The possibility of uniting all who profess the true religion in one mental conception, and of designating them by a collective name, cannot be disputed. In this way we conceive and speak of the vegetable kingdom, the animal kingdom, &c. If it were impossible to unite all who profess the true religion in one mental conception, the doctrine that a visible church Catholic exists would be an absurdity; but this no one will assert. The existence of such a body in our mental conception is one thing, and the existence of it in fact is another. All who profess the true religion do not form one body by mere juxtaposition, as a number of men gathered together form one assembly; but they are scattered abroad everywhere over the face of the earth. The simple fact that they are alike in professing the same religion is sufficient for the purpose of mental classification; but to constitute them really one body, some species of organization is necessary. Do they compose an organized body?

The Holy Scriptures contain no proof that the followers of Christ, after the dispersion of the church at Jerusalem, ever acted together as one externally organized society. Previous to their dispersion, they were of one heart and one soul, and they were one by juxtaposition as a congregated assembly, and they united as one body in the outward services of public worship, and in such church action as the election of deacons. After their dispersion, they continued to be of one heart and one soul; and they continued to act under the influence of one Spirit to one common end. Their spiritual union and their spiritual organization continued; but their external union and external organization ceased. They no longer constituted one assembly, and they never acted together as one society. They constituted separate local churches which acted independently in their distinct organizations, but never formally united in counsel or in action as one body.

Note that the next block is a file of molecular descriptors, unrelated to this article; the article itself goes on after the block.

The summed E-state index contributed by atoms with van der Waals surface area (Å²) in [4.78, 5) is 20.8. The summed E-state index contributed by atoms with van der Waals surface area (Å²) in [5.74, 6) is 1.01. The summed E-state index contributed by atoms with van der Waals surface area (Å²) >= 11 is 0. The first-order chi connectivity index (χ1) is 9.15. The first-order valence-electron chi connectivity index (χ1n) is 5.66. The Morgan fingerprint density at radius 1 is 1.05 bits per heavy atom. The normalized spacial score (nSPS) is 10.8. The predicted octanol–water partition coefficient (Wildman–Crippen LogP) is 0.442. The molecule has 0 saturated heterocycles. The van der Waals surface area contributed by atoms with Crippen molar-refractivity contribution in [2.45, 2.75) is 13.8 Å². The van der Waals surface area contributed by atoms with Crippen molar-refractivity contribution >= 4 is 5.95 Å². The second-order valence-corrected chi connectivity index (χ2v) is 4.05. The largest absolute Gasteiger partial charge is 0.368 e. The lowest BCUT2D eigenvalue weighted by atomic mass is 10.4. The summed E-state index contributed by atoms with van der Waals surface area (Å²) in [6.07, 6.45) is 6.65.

The only fact in sacred history which at all favors the opinion that the churches acted in general council, is recorded in the 15th chapter of Acts. The church at Antioch sent messengers to the church at Jerusalem to consult on a point of duty. After consultation, the church at Jerusalem, with the apostles and elders, sent forth a decree which the disciples of Christ everywhere were required to observe. There is not the slightest intimation that delegates went from the other churches, which were now numerous, and scattered through different countries. The whole church met in the council: not the entire body of those in every place who professed the true religion, but the church at Jerusalem. To this church the messengers from Antioch were sent, and before this church they laid the question. When the decision was made, it was announced, not as the decision of the universal church assembled in general council by its delegates, but as the decision of the church at Jerusalem with the apostles and elders. The decision of this church would have been entitled to respect, as the oldest and best informed of all the churches, and especially in the present case, in which the disturbers of the church at Antioch had claimed the authority of established usage in this, the mother church. But the decree of the assembled body was sent forth with an authority above that of any single church or council of churches: “It seemed good to the Holy Ghost, and to us.”[67] The inspired apostles were present in this consultation, and their decision went forth with divine authority: “Whatsoever ye shall bind on earth shall be bound in heaven.”[68] No ecclesiastical council can justly claim this synod at Jerusalem as a precedent for its action, unless it can also claim to act by inspiration, and send forth its decrees with the authority of the Holy Ghost.